As far as I understand the evaluation feature allows to make multiple runs with different values. In my case the Neo4j Database is changed during the processing and therefore the first run could not be compared with the following ones. Furthermore I think I will not have a value that should change during processing. I just want to make a performance measurement. Should I do this only by operators?
Otherwise some plots would be interesting. :)


As fas as I know, there are always multiple runs. If you change the state inbetween this will not work, I guess.

If you just use the operators it should not be to difficult to ask Excel for a diagram ;-)

Furthermore I am using two query files with approx. 4 queries. Is it possible to measure the values in different queries or should I create a new query that combines all processing steps in just one query?

If you do this by hand, of cource. When using the evaluation feature this is not possible (but you can use #INCLUDE or copy text from other files into the current query file)

stefan
Posts: 85
Joined: Tue Jul 12, 2016 1:03 pm

Re: Odysseus Benchmarking

Postby stefan » Fri Jan 13, 2017 4:30 pm

Hi,

I try to explain:
The user requests are preprocessed and sent to a message queue. After Python did some processing it sends multiple tuples back to Odysseus:

Odysseus --> Python --> Odysseus
1 Request - - - - - - - - - - - > n Responses

The n Responses can be matched with the 1 Request by their uuid.
If I want to know how long it takes from receiving the user request in Odysseus till the processing of these n Responses reach the sink, I could measure the latency. But therefore I have to know that the requests and the responses are the same "thing". For Odysseus it looks like its something different because the processing is interrupted by the message queue/Python processing.
If that is hard to doI will find a different way to get good results. :)

To the multiple runs and Excel:
Yes, that is what I thought also. I will play around a bit but I guess I will not be able to use the evaluation feature here.
...and yes, Excel would do it also... :D

To the last point:
Ok, that answers my question. I think its a good idea to use the input or only one file, even if I will not need it for the evaluation.

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Marco Grawunder
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Re: Odysseus Benchmarking

Postby Marco Grawunder » Fri Jan 13, 2017 5:37 pm

I think that there is no way to check this. You could add the latency with a MAP operator to the input of the python processing... and then again to odysseus?

stefan
Posts: 85
Joined: Tue Jul 12, 2016 1:03 pm

Re: Odysseus Benchmarking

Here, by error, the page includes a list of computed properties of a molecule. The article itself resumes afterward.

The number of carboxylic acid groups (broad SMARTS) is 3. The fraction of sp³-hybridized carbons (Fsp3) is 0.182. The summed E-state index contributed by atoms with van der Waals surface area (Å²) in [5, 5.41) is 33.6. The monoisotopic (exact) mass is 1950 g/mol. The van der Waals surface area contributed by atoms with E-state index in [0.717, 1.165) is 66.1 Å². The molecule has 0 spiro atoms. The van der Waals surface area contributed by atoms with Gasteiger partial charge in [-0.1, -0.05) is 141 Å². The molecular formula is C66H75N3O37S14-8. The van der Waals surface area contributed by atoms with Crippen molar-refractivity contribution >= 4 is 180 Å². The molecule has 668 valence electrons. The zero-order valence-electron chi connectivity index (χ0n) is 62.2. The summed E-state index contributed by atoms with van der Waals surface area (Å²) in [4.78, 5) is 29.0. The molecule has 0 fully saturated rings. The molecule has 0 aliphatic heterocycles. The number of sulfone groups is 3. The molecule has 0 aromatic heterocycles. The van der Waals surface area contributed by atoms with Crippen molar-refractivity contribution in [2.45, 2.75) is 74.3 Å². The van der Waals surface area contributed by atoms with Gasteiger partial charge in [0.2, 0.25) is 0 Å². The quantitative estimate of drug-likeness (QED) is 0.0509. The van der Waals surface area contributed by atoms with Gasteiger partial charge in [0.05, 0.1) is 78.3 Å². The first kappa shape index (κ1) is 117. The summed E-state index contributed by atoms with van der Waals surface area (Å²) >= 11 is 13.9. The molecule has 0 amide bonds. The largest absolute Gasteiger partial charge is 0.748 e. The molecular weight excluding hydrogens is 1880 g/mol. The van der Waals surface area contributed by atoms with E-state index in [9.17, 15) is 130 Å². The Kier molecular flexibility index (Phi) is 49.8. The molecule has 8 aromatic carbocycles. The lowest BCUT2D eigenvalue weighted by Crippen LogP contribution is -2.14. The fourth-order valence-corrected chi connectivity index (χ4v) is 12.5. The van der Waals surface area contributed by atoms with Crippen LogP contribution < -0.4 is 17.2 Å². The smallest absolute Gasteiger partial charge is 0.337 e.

Postby stefan » Fri Jan 13, 2017 5:58 pm

Hmm, ok, good to know. I think it will work also if I calculate the latency for the different parts. I have to think about that. Thanks. :)

Ok, there are some smaller questions I have to clarify:

Lets say I use the data rate, I assume for the latency its quite similar:
If my regular query looks like this:

Code: Select all

#PARSER PQL

#DROPALLQUERIES
#DROPALLSINKS
#DROPALLSOURCES

#RUNQUERY

name1 = ACCESS(...)

name2 = OPERATOR(..., name1)

name3 = OPERATOR(..., name2)

name4 = SENDER(..., name3)



... and if I want to measure each operator, my new query would look like this:

Code: Select all

#PARSER PQL

#DROPALLQUERIES
#DROPALLSINKS
#DROPALLSOURCES

#METADATA TimeInterval
#METADATA Latency
#METADATA Datarate

#RUNQUERY

name1 = ACCESS(...)

name1_drate = DATARATE({UPDATERATE = 3, KEY='name1}, name1)

name2 = OPERATOR(..., name1_drate)

name2_drate = DATARATE({UPDATERATE = 3, KEY='name2'}, name2)

name3 = OPERATOR(..., name2_drate)

name3_drate = DATARATE({UPDATERATE = 3, KEY='name3'}, name3)

name4 = SENDER(..., name3_drate)



Is that correct? This means I have to use the data rate operator output as input for the following tuples. But I dont have to care about that metadata in the operator (e. g. for project etc.) because the metadata is not touched.

If I use an updaterate = 3 (its small of course, just for this example) and I write that to a csv file I would get this output (I used values of my output):

attributes of tuple 1, [name1|0.0, name2|0.0, name3|0.0]
attributes of tuple 2, [name1|0.0, name2|0.0, name3|0.0]
attributes of tuple 3, [name1|141.51524810288194, name2|141.7870288877838, name3|141.25019321849348]
attributes of tuple 4, [name1|141.51524810288194, name2|141.7870288877838, name3|141.25019321849348]
attributes of tuple 5, [name1|141.51524810288194, name2|141.7870288877838, name3|141.25019321849348]
attributes of tuple 6, [name1|15725.660608792741, name2|15585.872964744756, name3|15796.457381157985]

I am not quite sure what this is telling me. I know the Datarate operator calculates the data rate in tuples per second.